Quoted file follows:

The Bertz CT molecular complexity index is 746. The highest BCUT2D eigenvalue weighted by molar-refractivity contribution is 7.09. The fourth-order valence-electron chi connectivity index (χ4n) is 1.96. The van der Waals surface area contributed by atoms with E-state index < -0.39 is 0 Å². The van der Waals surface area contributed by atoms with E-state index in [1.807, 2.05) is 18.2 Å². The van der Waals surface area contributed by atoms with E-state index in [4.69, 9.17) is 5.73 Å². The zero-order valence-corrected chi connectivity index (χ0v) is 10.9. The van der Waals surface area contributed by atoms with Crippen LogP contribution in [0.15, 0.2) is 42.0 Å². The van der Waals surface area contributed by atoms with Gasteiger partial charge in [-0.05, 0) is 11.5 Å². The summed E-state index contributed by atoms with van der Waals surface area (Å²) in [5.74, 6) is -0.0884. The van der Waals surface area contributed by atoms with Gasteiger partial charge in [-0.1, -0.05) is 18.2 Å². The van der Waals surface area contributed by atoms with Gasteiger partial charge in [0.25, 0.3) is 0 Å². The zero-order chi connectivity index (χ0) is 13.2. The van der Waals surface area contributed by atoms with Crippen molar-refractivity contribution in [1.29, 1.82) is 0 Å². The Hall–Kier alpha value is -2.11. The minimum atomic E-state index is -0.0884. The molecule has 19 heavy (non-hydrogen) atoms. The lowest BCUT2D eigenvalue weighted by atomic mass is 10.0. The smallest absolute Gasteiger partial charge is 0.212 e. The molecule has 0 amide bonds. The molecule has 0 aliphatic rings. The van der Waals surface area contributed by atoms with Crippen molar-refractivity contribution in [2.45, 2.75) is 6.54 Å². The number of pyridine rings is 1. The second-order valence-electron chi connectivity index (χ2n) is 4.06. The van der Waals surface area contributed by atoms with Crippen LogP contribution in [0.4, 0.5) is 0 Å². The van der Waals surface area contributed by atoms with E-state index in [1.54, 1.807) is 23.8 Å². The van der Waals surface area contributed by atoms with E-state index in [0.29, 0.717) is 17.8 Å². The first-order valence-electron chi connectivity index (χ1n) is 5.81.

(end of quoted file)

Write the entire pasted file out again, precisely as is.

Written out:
The Bertz CT molecular complexity index is 746. The highest BCUT2D eigenvalue weighted by molar-refractivity contribution is 7.09. The fourth-order valence-electron chi connectivity index (χ4n) is 1.96. The van der Waals surface area contributed by atoms with E-state index < -0.39 is 0 Å². The van der Waals surface area contributed by atoms with E-state index in [1.807, 2.05) is 18.2 Å². The van der Waals surface area contributed by atoms with E-state index in [4.69, 9.17) is 5.73 Å². The zero-order valence-corrected chi connectivity index (χ0v) is 10.9. The van der Waals surface area contributed by atoms with Crippen LogP contribution in [0.15, 0.2) is 42.0 Å². The van der Waals surface area contributed by atoms with Gasteiger partial charge in [-0.05, 0) is 11.5 Å². The summed E-state index contributed by atoms with van der Waals surface area (Å²) in [5.74, 6) is -0.0884. The van der Waals surface area contributed by atoms with Gasteiger partial charge in [-0.1, -0.05) is 18.2 Å². The van der Waals surface area contributed by atoms with Gasteiger partial charge in [0.25, 0.3) is 0 Å². The zero-order chi connectivity index (χ0) is 13.2. The van der Waals surface area contributed by atoms with Crippen molar-refractivity contribution in [1.29, 1.82) is 0 Å². The Hall–Kier alpha value is -2.11. The minimum atomic E-state index is -0.0884. The molecule has 19 heavy (non-hydrogen) atoms. The lowest BCUT2D eigenvalue weighted by atomic mass is 10.0. The smallest absolute Gasteiger partial charge is 0.212 e. The molecule has 0 amide bonds. The molecule has 0 aliphatic rings. The van der Waals surface area contributed by atoms with Crippen molar-refractivity contribution in [2.45, 2.75) is 6.54 Å². The number of pyridine rings is 1. The second-order valence-electron chi connectivity index (χ2n) is 4.06. The van der Waals surface area contributed by atoms with Crippen LogP contribution in [0.4, 0.5) is 0 Å². The van der Waals surface area contributed by atoms with E-state index in [1.54, 1.807) is 23.8 Å². The van der Waals surface area contributed by atoms with E-state index in [0.29, 0.717) is 17.8 Å². The first-order valence-electron chi connectivity index (χ1n) is 5.81.